Off the Beat: Lorde has shown why she should be considered ‘Royal’

In Art, Arts & Entertainment, Columns, Music
The bright-colored fantasy world of a teenage dream is notably absent from Lorde's sophomore album. She sings about popularity and stature like it's an infatuation she keeps finding herself in but wishes to be removed from. (Courtesy of Wikimedia Commons)

As brand new sounds glimmer from Lorde’s mind to form her sophomore album “Melodrama,” debuting this summer, she remains an unconventional pop princess.

Lorde is a walking contradiction of an artist. She created her stage name from her fascination with royalty and aristocracy. Yet, she places herself outside of the materialistic world of gold teeth and Cadillacs in her biggest hit “Royals,” singing “we don’t care, we aren’t caught up in your love affair.”

In 2013, at just 16 years old, she crept up charts and buzzed through radios about the unsettling trends in popular music as she became a trend herself. She comments on a “live-in-the-moment” mentality, which describes the chaotic parties and careless spending promoted in hip-hop. Far younger than her industry and across the world away from New Zealand, Lorde is a peculiar teenage pop star.

Her performances like this week’s “Saturday Night Live” guest appearance, often feature dancing worthy of its own interpretive genre. It’s hard to find a woman performing on stage in front of thousands–millions if broadcasted–who genuinely doesn’t care how she appears; or maybe she cares too much and actively seeks to be different. There are no backup dancers in sight, only Lorde and her song.

“Pure Heroine” was Lorde’s first album. It introduced a pop star wise beyond her years, detached from the tabloid-happy youth who have the same job description. She internalizes her experiences and says profound things about them, as she goes through the emotions of growing up. Lorde responds with “I’m kind of over gettin’ told to throw my hands up in the air, so there” in “Team” to a mainstream society with a repeating message of the “have-fun-when you’re-young” ideal.

Lorde’s coming-of-age narrative is refreshing because of its unapologetic sincerity. The bright- colored fantasy world of a teenage dream is notably absent from her music. She sings about popularity and stature like it’s an infatuation of hers that she keeps finding herself in but wishes to be removed from. In “The Love Club,” she starts the verse with “I’m in a clique but I want out” and later sings “the other day I forgot my old address, I’m sitting pretty on the throne, there’s nothing more I want, except to be alone.” Her acquired social status, envied by many, is met by Lorde with a tiredness and boredom, as she feels an emptiness at the top.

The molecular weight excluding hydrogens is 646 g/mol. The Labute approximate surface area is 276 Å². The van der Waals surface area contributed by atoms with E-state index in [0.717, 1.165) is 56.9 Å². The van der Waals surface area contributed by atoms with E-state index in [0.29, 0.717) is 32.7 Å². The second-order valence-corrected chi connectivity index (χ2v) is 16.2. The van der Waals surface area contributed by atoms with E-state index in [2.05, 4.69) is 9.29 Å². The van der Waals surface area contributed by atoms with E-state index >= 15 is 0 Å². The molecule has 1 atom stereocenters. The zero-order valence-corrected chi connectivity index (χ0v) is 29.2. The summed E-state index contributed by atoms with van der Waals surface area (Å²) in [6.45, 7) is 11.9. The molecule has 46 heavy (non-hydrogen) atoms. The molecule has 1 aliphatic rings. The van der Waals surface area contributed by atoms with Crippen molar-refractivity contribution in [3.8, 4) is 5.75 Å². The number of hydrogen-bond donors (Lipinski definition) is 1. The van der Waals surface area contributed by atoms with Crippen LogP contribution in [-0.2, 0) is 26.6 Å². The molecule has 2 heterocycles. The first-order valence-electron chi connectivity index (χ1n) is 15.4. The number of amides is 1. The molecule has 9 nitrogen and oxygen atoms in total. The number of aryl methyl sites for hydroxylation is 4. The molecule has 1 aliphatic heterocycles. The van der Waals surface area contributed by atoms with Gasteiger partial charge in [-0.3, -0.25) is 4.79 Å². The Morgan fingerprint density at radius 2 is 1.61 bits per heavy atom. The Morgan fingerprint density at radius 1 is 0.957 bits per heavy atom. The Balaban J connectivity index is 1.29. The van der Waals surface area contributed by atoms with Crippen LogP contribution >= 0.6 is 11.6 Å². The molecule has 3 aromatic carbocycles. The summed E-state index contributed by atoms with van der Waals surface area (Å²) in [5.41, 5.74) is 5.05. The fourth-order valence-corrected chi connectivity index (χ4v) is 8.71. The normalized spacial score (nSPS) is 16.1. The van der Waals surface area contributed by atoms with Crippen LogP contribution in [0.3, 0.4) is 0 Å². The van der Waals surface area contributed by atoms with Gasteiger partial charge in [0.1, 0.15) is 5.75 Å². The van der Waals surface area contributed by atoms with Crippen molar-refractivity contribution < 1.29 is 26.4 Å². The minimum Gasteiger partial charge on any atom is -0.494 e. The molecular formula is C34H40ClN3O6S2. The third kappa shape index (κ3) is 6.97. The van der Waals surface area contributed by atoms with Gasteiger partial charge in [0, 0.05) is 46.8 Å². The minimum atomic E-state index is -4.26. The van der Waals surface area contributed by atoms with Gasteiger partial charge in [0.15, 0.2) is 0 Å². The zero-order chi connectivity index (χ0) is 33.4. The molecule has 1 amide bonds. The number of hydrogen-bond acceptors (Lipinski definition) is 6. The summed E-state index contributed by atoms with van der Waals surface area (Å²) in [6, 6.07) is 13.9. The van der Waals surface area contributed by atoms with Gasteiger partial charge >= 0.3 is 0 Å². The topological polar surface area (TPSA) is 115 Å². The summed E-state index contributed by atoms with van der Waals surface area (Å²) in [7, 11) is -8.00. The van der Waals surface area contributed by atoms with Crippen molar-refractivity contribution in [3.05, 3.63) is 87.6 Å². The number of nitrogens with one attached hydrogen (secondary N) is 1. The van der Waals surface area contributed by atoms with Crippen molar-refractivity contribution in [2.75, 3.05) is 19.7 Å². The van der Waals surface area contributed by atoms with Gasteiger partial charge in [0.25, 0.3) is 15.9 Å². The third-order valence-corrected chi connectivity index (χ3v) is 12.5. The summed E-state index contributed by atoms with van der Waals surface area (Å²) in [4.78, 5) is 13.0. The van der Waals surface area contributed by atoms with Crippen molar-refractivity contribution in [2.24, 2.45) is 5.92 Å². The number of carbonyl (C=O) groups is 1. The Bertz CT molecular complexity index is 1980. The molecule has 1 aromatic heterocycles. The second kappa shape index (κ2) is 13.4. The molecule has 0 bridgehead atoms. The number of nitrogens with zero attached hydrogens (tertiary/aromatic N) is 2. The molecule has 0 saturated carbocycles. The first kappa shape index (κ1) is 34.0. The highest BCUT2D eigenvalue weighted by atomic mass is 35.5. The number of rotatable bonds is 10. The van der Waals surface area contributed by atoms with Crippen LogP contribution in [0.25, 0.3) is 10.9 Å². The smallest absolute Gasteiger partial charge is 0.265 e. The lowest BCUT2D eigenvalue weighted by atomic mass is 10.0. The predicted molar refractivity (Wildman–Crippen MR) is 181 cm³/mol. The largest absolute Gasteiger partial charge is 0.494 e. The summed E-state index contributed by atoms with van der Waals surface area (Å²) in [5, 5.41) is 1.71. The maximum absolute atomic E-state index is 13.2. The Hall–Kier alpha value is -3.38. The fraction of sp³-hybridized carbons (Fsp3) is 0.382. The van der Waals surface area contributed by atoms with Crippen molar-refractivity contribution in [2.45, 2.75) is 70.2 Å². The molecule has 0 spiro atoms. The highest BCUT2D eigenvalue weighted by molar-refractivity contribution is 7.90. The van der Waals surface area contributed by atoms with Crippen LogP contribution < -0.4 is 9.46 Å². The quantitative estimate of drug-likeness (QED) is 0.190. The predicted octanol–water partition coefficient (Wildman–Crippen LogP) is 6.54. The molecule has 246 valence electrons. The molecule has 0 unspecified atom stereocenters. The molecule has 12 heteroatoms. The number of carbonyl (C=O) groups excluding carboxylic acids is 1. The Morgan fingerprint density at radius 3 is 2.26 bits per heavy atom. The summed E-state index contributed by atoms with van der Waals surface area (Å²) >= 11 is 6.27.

She isn’t having all the carefree fun that is expected in her adolescence. In “Ribs,” she says “you’re the only friend I need, sharing beds like little kids, and laughing ‘til our ribs get tough, but that will never be enough.” Apparent in the lyrics is her longing for childhood innocence and an indifference toward growing older.

After blowing up in 2013, Lorde didn’t revel in the bright spotlight she found herself in as many young artists do. Other than being asked to curate the “Hunger Games: Mockingjay Part 1” soundtrack and being featured on the Disclosure song “Magnets” in 2015, there was a four-year gap between albums. She remained fairly off the grid, which allowed her to grow apart from her teenage anxieties and into a woman on the border of her 20s. The suburbs of her youth became a memory.

Her lead single “Green Light,” released on March 2, is a fluorescent break-up track about the euphoric moment just before finally moving on from someone and starting over. While “Pure Heroine” uniquely strayed away from writing about love, Lorde says she decided it was time for her to tackle this topic in a Beats 1 interview after experiencing her “first major heartbreak.” A spring in her step is masterfully illustrated through a pounding keyboard in the chorus.

This reintroduction signals a new era for Lorde into more mature territory and through a more confidently pop lens. Lorde’s most recent release “Liability” complements her new sound but revisits her fear of fame and popularity in her lyrics “the truth is I am a toy, that people enjoy, ‘til all of the tricks don’t work anymore, and then they are bored of me.”

In her upcoming album “Melodrama,” the musician’s honest commentary on her own experiences will seemingly match that of “Pure Heroine,” as she leaves teenage years behind and bares her old soul. Lorde’s unique talent to brush off the polished routine of being young and famous is what separates her from the pack of pop stars but makes her just as celebrated.

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